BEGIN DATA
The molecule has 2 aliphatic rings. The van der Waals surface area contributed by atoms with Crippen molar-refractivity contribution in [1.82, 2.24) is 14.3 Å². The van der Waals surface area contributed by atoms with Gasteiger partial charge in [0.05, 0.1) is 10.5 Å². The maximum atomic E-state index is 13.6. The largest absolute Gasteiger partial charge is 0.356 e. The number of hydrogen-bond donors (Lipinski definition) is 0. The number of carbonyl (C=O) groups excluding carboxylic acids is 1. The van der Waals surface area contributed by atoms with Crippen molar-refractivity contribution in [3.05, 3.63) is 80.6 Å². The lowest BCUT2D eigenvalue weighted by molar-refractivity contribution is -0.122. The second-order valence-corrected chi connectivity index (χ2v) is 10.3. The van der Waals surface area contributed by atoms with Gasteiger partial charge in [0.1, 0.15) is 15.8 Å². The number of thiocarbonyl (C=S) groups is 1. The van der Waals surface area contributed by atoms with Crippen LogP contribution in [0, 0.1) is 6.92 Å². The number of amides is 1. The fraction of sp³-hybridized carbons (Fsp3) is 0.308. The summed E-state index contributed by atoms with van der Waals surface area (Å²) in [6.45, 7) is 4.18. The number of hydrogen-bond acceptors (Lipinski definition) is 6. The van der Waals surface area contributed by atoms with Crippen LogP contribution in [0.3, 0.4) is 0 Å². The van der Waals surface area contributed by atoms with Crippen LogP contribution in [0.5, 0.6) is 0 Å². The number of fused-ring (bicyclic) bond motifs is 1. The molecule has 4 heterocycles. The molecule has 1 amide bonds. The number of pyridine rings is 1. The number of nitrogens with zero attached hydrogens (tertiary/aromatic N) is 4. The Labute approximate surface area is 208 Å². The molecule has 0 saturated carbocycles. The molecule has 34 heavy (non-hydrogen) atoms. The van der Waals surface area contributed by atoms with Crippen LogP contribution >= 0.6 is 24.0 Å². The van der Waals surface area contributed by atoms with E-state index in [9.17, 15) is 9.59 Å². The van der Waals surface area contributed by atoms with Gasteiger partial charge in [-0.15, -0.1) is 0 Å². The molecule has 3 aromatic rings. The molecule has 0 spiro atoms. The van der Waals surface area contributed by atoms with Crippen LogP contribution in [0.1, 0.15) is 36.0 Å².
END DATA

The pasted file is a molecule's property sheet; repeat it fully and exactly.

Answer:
The molecule has 2 aliphatic rings. The van der Waals surface area contributed by atoms with Crippen molar-refractivity contribution in [1.82, 2.24) is 14.3 Å². The van der Waals surface area contributed by atoms with Gasteiger partial charge in [0.05, 0.1) is 10.5 Å². The maximum atomic E-state index is 13.6. The largest absolute Gasteiger partial charge is 0.356 e. The number of hydrogen-bond donors (Lipinski definition) is 0. The number of carbonyl (C=O) groups excluding carboxylic acids is 1. The van der Waals surface area contributed by atoms with Crippen molar-refractivity contribution in [3.05, 3.63) is 80.6 Å². The lowest BCUT2D eigenvalue weighted by molar-refractivity contribution is -0.122. The second-order valence-corrected chi connectivity index (χ2v) is 10.3. The van der Waals surface area contributed by atoms with Gasteiger partial charge in [0.1, 0.15) is 15.8 Å². The number of thiocarbonyl (C=S) groups is 1. The van der Waals surface area contributed by atoms with Crippen LogP contribution in [0, 0.1) is 6.92 Å². The number of amides is 1. The fraction of sp³-hybridized carbons (Fsp3) is 0.308. The summed E-state index contributed by atoms with van der Waals surface area (Å²) in [6.45, 7) is 4.18. The number of hydrogen-bond acceptors (Lipinski definition) is 6. The van der Waals surface area contributed by atoms with Crippen LogP contribution in [0.3, 0.4) is 0 Å². The van der Waals surface area contributed by atoms with Crippen LogP contribution in [0.5, 0.6) is 0 Å². The number of fused-ring (bicyclic) bond motifs is 1. The molecule has 4 heterocycles. The molecule has 1 amide bonds. The number of pyridine rings is 1. The number of nitrogens with zero attached hydrogens (tertiary/aromatic N) is 4. The Labute approximate surface area is 208 Å². The molecule has 0 saturated carbocycles. The molecule has 34 heavy (non-hydrogen) atoms. The van der Waals surface area contributed by atoms with Crippen LogP contribution >= 0.6 is 24.0 Å². The van der Waals surface area contributed by atoms with E-state index in [9.17, 15) is 9.59 Å². The van der Waals surface area contributed by atoms with Gasteiger partial charge in [-0.15, -0.1) is 0 Å². The molecule has 3 aromatic rings. The molecule has 0 spiro atoms. The van der Waals surface area contributed by atoms with Crippen LogP contribution in [0.1, 0.15) is 36.0 Å².